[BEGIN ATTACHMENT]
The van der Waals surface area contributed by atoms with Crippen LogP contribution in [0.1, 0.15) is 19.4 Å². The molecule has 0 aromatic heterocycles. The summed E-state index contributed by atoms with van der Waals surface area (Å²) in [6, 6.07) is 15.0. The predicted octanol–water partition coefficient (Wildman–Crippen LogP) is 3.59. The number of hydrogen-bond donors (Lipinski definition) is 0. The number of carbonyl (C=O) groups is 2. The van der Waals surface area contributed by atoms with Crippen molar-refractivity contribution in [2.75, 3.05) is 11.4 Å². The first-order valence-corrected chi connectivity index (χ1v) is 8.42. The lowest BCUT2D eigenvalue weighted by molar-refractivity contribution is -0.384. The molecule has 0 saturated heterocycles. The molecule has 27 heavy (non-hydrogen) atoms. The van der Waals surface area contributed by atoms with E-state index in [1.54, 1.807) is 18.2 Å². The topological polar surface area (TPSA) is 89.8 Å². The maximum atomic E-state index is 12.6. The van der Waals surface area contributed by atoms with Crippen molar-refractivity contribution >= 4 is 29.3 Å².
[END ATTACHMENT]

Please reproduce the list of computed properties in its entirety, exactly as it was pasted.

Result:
The van der Waals surface area contributed by atoms with Crippen LogP contribution in [0.1, 0.15) is 19.4 Å². The molecule has 0 aromatic heterocycles. The summed E-state index contributed by atoms with van der Waals surface area (Å²) in [6, 6.07) is 15.0. The predicted octanol–water partition coefficient (Wildman–Crippen LogP) is 3.59. The number of hydrogen-bond donors (Lipinski definition) is 0. The number of carbonyl (C=O) groups is 2. The van der Waals surface area contributed by atoms with Crippen molar-refractivity contribution in [2.75, 3.05) is 11.4 Å². The first-order valence-corrected chi connectivity index (χ1v) is 8.42. The lowest BCUT2D eigenvalue weighted by molar-refractivity contribution is -0.384. The molecule has 0 saturated heterocycles. The molecule has 27 heavy (non-hydrogen) atoms. The van der Waals surface area contributed by atoms with E-state index in [1.54, 1.807) is 18.2 Å². The topological polar surface area (TPSA) is 89.8 Å². The maximum atomic E-state index is 12.6. The van der Waals surface area contributed by atoms with Crippen molar-refractivity contribution >= 4 is 29.3 Å².